The Paris Agreement is an international climate change agreement that was adopted in 2015 by 196 countries. The agreement aims to limit global warming to well below 2 degrees Celsius above pre-industrial levels, with a goal of limiting warming to 1.5 degrees Celsius. To achieve this goal, countries have pledged to reduce their greenhouse gas emissions and to periodically review and strengthen their climate targets.
As of June 2021, 191 countries have ratified the Paris Agreement, which means they have officially committed to its goals and are legally bound to uphold them. The remaining five countries have signed but not ratified the agreement. The United States, which originally signed the agreement in 2016, withdrew from it under the Trump administration but rejoined under the Biden administration in 2021.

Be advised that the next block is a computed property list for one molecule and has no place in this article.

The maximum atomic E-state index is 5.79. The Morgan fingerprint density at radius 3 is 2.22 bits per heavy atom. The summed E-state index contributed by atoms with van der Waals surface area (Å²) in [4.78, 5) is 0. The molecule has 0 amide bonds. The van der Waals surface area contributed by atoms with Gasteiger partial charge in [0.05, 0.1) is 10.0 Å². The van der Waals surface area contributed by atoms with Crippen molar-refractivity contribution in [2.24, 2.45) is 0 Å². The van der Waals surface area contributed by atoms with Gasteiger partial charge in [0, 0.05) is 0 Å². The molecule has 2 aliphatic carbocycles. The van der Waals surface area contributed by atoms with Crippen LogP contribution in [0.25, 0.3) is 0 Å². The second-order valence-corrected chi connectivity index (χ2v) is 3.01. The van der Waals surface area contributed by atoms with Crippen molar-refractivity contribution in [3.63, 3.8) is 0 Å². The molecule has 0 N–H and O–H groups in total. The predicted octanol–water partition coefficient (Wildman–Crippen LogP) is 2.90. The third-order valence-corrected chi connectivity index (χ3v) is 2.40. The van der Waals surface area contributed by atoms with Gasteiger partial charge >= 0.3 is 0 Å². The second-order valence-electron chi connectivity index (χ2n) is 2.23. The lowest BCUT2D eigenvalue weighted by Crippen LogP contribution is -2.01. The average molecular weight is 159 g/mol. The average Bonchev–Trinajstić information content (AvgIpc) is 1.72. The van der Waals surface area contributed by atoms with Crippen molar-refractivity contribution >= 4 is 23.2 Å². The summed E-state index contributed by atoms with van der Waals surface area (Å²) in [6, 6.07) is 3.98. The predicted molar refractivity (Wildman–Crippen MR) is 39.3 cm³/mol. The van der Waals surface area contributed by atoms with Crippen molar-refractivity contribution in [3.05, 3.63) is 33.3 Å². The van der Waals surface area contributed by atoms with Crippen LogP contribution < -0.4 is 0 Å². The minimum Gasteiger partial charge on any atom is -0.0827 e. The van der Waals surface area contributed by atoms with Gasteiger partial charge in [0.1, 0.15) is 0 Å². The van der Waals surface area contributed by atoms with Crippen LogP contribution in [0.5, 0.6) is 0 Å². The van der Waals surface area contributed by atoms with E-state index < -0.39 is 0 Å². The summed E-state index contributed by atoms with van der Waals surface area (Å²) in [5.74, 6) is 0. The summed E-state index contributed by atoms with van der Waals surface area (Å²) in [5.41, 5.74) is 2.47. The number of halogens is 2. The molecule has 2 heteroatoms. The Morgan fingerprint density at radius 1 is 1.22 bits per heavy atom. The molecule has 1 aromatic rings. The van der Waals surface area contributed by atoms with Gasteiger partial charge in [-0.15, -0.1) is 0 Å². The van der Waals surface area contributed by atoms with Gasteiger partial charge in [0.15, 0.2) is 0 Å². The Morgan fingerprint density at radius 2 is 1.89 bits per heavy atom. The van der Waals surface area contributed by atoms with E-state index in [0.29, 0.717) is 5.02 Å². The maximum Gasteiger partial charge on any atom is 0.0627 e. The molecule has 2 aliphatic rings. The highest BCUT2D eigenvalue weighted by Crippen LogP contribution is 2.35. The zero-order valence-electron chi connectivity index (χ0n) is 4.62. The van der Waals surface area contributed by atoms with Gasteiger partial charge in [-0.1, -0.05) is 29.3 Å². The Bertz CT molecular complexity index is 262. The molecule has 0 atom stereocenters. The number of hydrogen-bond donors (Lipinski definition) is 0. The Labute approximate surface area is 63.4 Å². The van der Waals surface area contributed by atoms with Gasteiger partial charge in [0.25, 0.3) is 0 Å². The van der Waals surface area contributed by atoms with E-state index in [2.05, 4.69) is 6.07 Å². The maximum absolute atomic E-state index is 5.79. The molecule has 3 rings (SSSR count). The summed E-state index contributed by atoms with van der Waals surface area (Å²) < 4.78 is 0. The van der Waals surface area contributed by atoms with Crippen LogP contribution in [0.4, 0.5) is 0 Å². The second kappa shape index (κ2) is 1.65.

The countries that have ratified the Paris Agreement include both developed and developing nations. Some of the largest emitters, such as China and the United States, are signatories to the agreement. Other countries that have ratified the agreement include India, Brazil, Japan, and the European Union member states.
Ratifying the Paris Agreement is a significant step for countries in addressing climate change and reducing their carbon footprint. However, ratification is just the beginning, as countries must follow through on their commitments and continually strive to reduce their carbon emissions. The periodic review process outlined in the agreement ensures that countries are held accountable for their climate targets and that they are regularly updated to reflect changing circumstances.
Overall, the ratification of the Paris Agreement by 191 countries demonstrates a global commitment to tackling climate change and working towards a more sustainable future. With continued effort and collaboration, there is hope for limiting global warming and mitigating its impacts on the planet and its inhabitants.